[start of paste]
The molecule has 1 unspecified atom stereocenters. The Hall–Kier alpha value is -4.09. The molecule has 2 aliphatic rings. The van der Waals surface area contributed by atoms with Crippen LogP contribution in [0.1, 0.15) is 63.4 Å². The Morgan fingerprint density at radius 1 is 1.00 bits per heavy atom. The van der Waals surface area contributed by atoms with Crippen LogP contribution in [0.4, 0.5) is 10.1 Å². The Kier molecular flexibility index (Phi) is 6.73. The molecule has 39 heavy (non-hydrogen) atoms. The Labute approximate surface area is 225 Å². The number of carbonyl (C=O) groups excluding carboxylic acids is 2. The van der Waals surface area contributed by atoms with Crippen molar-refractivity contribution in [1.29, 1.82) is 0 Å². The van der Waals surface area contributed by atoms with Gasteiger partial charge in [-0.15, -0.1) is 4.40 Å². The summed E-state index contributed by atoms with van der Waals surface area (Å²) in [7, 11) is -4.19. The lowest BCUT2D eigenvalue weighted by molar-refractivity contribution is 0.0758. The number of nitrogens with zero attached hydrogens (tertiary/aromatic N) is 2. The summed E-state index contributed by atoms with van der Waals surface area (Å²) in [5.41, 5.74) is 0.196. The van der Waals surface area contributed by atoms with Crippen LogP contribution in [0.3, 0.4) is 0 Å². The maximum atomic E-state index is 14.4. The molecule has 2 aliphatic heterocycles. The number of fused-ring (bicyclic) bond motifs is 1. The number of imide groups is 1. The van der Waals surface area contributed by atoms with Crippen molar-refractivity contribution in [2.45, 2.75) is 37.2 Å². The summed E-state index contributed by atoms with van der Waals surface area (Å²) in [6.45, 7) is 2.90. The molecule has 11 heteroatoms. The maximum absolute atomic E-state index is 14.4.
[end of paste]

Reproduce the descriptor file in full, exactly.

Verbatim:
The molecule has 1 unspecified atom stereocenters. The Hall–Kier alpha value is -4.09. The molecule has 2 aliphatic rings. The van der Waals surface area contributed by atoms with Crippen LogP contribution in [0.1, 0.15) is 63.4 Å². The Morgan fingerprint density at radius 1 is 1.00 bits per heavy atom. The van der Waals surface area contributed by atoms with Crippen LogP contribution in [0.4, 0.5) is 10.1 Å². The Kier molecular flexibility index (Phi) is 6.73. The molecule has 39 heavy (non-hydrogen) atoms. The Labute approximate surface area is 225 Å². The number of carbonyl (C=O) groups excluding carboxylic acids is 2. The van der Waals surface area contributed by atoms with Crippen molar-refractivity contribution in [1.29, 1.82) is 0 Å². The van der Waals surface area contributed by atoms with Gasteiger partial charge in [-0.15, -0.1) is 4.40 Å². The summed E-state index contributed by atoms with van der Waals surface area (Å²) in [7, 11) is -4.19. The lowest BCUT2D eigenvalue weighted by molar-refractivity contribution is 0.0758. The number of nitrogens with zero attached hydrogens (tertiary/aromatic N) is 2. The summed E-state index contributed by atoms with van der Waals surface area (Å²) in [5.41, 5.74) is 0.196. The van der Waals surface area contributed by atoms with Crippen LogP contribution in [0.3, 0.4) is 0 Å². The maximum atomic E-state index is 14.4. The molecule has 2 aliphatic heterocycles. The number of fused-ring (bicyclic) bond motifs is 1. The number of imide groups is 1. The van der Waals surface area contributed by atoms with Crippen molar-refractivity contribution in [2.45, 2.75) is 37.2 Å². The summed E-state index contributed by atoms with van der Waals surface area (Å²) in [6.45, 7) is 2.90. The molecule has 11 heteroatoms. The maximum absolute atomic E-state index is 14.4.